Govt of Pakistan, NAB Submit Replies Over Nawaz Sharif’s ECL Plea
The National Accountability Bureau (NAB) in its reply on a plea seeking unconditional removal of former prime minister Nawaz Sharif’s name from the Exit Control List (ECL), challenged the jurisdiction of the court, reported on Friday.
Pakistan: The National Accountability Bureau (NAB) in its reply on a plea seeking unconditional removal of former prime minister Nawaz Sharif’s name from the Exit Control List (ECL), challenged the jurisdiction of the court, ARY News reported on Friday.
The high court was not eligible to hear the petition, NAB said in its reply. Removing a name from the ECL is entrusted with the federal government, the accountability bureau further said.
It is responsibility of the government to ensure production of a convict in court in each hearing.
A high court could hear the case under Article 199 and in view of the decisions of the higher judiciary, Nawaz Sharif’s counsel Amjad Pervez argued.
The federal government also in submitted its reply in Lahore High Court (LHC).
A division bench of the high court headed by Justice Ali Baqar Najafi resumed hearing of the petition.
The government in its reply, comprises of 45 pages, opposed granting permission to Sharif without submitting required indemnity bonds and insisted that the condition for removal of his name from the ECL should not be set aside. He has been convicted and not been allowed to leave the country without a security deposit.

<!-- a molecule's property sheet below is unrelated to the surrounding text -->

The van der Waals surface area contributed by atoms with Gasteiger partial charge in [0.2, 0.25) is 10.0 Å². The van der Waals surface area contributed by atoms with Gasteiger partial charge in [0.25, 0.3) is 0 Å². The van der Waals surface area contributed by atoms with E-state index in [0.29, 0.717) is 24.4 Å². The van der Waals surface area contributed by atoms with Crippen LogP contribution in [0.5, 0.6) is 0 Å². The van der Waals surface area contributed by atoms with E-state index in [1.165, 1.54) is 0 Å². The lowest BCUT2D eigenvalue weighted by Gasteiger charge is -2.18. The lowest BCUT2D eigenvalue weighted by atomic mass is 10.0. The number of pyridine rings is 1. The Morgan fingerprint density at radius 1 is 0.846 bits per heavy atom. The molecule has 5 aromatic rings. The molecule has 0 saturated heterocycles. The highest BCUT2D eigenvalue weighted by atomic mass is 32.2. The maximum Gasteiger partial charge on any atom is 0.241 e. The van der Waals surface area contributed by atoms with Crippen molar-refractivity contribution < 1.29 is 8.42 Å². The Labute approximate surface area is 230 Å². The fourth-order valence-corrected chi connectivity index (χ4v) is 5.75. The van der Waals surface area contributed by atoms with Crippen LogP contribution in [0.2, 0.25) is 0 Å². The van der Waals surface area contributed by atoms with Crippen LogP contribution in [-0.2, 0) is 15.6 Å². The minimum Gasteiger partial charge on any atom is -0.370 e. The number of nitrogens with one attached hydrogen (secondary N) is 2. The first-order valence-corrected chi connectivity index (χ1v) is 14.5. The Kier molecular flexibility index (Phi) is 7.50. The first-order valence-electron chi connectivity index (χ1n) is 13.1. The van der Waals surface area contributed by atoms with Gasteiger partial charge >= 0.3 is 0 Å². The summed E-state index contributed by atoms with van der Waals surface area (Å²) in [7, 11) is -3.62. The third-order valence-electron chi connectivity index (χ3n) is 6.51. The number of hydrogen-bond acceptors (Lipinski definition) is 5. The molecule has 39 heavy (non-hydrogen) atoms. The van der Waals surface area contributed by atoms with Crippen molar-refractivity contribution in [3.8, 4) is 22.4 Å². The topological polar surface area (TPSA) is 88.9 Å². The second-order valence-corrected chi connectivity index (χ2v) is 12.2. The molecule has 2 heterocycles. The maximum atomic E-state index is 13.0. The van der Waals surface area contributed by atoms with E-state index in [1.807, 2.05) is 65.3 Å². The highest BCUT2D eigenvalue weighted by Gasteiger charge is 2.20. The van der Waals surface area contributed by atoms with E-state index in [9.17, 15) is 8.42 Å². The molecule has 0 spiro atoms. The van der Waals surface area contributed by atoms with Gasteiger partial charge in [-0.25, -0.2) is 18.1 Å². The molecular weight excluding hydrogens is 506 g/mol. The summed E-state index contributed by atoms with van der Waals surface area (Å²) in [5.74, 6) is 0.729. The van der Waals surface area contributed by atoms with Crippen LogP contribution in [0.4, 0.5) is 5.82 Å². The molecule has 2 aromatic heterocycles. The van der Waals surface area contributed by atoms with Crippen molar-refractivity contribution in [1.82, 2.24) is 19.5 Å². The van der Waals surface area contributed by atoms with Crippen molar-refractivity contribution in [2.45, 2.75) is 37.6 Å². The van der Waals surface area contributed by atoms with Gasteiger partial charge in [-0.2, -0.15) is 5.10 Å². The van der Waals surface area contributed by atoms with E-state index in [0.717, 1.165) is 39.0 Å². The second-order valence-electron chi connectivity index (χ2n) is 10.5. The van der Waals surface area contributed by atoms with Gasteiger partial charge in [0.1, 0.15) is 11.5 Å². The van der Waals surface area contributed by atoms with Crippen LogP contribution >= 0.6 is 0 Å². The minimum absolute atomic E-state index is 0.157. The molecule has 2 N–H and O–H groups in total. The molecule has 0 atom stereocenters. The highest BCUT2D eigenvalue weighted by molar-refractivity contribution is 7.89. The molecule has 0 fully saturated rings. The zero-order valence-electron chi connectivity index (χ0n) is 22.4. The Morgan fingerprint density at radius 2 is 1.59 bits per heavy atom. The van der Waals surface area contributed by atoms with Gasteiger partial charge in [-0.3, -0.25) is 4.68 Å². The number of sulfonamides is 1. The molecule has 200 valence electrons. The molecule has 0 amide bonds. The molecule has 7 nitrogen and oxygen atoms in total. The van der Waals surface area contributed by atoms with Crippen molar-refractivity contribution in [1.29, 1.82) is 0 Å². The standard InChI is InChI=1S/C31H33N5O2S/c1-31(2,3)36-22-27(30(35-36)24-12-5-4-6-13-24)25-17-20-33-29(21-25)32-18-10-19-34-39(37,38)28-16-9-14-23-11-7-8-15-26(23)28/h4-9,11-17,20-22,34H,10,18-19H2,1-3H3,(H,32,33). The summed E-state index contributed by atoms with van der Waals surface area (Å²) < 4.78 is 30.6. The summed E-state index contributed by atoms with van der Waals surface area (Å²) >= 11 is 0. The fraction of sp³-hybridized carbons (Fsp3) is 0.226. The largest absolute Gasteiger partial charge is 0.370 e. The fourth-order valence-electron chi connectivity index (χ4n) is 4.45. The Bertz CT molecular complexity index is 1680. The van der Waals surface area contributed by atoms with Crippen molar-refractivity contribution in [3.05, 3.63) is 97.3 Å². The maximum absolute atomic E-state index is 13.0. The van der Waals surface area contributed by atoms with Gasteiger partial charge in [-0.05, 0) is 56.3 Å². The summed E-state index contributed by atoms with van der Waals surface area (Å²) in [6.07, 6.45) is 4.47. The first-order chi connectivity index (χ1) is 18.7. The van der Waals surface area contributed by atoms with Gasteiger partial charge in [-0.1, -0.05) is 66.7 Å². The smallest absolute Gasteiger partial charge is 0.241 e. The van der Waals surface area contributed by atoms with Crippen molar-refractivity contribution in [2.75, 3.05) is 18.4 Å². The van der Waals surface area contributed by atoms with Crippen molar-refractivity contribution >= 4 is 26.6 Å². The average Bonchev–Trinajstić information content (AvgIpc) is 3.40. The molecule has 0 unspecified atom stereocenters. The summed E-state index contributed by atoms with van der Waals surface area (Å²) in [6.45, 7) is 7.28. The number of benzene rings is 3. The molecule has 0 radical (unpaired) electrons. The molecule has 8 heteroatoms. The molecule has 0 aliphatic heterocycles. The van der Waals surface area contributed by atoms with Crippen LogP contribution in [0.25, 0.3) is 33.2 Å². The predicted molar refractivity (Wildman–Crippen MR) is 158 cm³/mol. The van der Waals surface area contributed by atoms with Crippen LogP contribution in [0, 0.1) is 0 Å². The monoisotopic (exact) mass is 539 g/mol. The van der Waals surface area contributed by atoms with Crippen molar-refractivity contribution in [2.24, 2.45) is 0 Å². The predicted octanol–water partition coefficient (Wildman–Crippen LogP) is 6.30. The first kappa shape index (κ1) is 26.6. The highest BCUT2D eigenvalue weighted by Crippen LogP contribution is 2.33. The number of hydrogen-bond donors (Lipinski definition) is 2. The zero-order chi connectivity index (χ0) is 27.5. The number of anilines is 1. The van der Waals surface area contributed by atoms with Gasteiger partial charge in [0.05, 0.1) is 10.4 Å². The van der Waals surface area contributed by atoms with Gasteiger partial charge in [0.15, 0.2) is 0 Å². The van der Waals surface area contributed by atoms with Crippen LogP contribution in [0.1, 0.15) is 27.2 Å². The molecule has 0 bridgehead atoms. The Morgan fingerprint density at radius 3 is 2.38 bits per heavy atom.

Additional Attorney General Ishtiaq Chaudhry submitted the government’s reply in the court.
The federal cabinet had given conditional approval to the former prime minister Nawaz Sharif to travel abroad seeking depositing an indemnity bond of Rs seven billion prior to removal of his name from the no-fly-list.
The federal government on Friday urged the Lahore High Court (LHC) to maintain its condition of seeking a security bond from former prime minister Nawaz Sharif.
The petition challenged the government’s conditional one-time permission to Nawaz to travel abroad for medical treatment only after submitting a Rs7.5 billion surety bond.
During Thursday’s hearing the court sought a report and para-wise comments from the federal government and the National Accountability Bureau (NAB).
Appearing on behalf of the federal government, Additional Attorney General Ishtiaq A Khan objected to the maintainability of the petition and requested that the petition be dismissed for being “non-maintainable”.
He contended that Nawaz should approach the Islamabad High Court (IHC) instead for removal of his name from the ECL, as the federal government had placed his name on the list and the court lacked the jurisdiction to entertain the plea.
Nawaz counsel Amjad Pervez stated that the LHC could hear the petition as the NAB was a federal institution. The counsel argued that the condition of furnishing Rs7.5 billion surety bonds was not based on any provision of law.